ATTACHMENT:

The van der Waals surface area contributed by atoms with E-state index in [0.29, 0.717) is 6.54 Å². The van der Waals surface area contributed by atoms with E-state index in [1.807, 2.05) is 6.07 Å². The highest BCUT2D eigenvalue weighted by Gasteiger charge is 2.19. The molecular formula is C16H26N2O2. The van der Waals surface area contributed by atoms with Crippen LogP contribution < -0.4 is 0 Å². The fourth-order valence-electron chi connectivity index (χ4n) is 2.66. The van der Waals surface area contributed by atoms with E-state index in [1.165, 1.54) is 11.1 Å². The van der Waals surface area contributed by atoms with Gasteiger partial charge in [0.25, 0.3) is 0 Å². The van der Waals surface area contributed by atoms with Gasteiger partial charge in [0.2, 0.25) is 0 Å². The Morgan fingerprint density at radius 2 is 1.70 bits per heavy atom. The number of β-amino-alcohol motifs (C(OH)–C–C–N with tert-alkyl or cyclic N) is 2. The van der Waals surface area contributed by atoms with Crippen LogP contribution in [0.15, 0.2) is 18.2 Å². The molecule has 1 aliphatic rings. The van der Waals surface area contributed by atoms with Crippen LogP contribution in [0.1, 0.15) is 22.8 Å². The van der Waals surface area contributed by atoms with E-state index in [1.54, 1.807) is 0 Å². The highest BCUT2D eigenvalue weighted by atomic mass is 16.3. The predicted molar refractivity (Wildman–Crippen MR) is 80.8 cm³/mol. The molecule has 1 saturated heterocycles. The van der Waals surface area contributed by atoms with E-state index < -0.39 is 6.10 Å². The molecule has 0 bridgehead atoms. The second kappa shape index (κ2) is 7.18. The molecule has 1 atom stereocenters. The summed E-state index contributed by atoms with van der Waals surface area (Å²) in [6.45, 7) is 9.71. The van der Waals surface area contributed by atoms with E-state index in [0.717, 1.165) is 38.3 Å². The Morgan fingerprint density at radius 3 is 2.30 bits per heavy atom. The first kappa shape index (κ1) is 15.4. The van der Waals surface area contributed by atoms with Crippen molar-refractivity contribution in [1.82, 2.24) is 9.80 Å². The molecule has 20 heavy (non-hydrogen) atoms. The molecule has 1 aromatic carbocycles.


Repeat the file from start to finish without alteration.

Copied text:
The van der Waals surface area contributed by atoms with E-state index in [0.29, 0.717) is 6.54 Å². The van der Waals surface area contributed by atoms with E-state index in [1.807, 2.05) is 6.07 Å². The highest BCUT2D eigenvalue weighted by Gasteiger charge is 2.19. The molecular formula is C16H26N2O2. The van der Waals surface area contributed by atoms with Crippen LogP contribution < -0.4 is 0 Å². The fourth-order valence-electron chi connectivity index (χ4n) is 2.66. The van der Waals surface area contributed by atoms with E-state index in [1.165, 1.54) is 11.1 Å². The van der Waals surface area contributed by atoms with Gasteiger partial charge in [0.25, 0.3) is 0 Å². The van der Waals surface area contributed by atoms with Gasteiger partial charge in [0.2, 0.25) is 0 Å². The Morgan fingerprint density at radius 2 is 1.70 bits per heavy atom. The number of β-amino-alcohol motifs (C(OH)–C–C–N with tert-alkyl or cyclic N) is 2. The van der Waals surface area contributed by atoms with Crippen LogP contribution in [0.15, 0.2) is 18.2 Å². The molecule has 1 aliphatic rings. The van der Waals surface area contributed by atoms with Crippen LogP contribution in [0.1, 0.15) is 22.8 Å². The van der Waals surface area contributed by atoms with E-state index in [1.54, 1.807) is 0 Å². The highest BCUT2D eigenvalue weighted by atomic mass is 16.3. The predicted molar refractivity (Wildman–Crippen MR) is 80.8 cm³/mol. The molecule has 1 saturated heterocycles. The van der Waals surface area contributed by atoms with E-state index < -0.39 is 6.10 Å². The molecule has 0 bridgehead atoms. The second kappa shape index (κ2) is 7.18. The molecule has 1 atom stereocenters. The summed E-state index contributed by atoms with van der Waals surface area (Å²) in [6.45, 7) is 9.71. The van der Waals surface area contributed by atoms with E-state index in [0.717, 1.165) is 38.3 Å². The Morgan fingerprint density at radius 3 is 2.30 bits per heavy atom. The first kappa shape index (κ1) is 15.4. The van der Waals surface area contributed by atoms with Crippen molar-refractivity contribution in [1.82, 2.24) is 9.80 Å². The molecule has 20 heavy (non-hydrogen) atoms. The molecule has 1 aromatic carbocycles.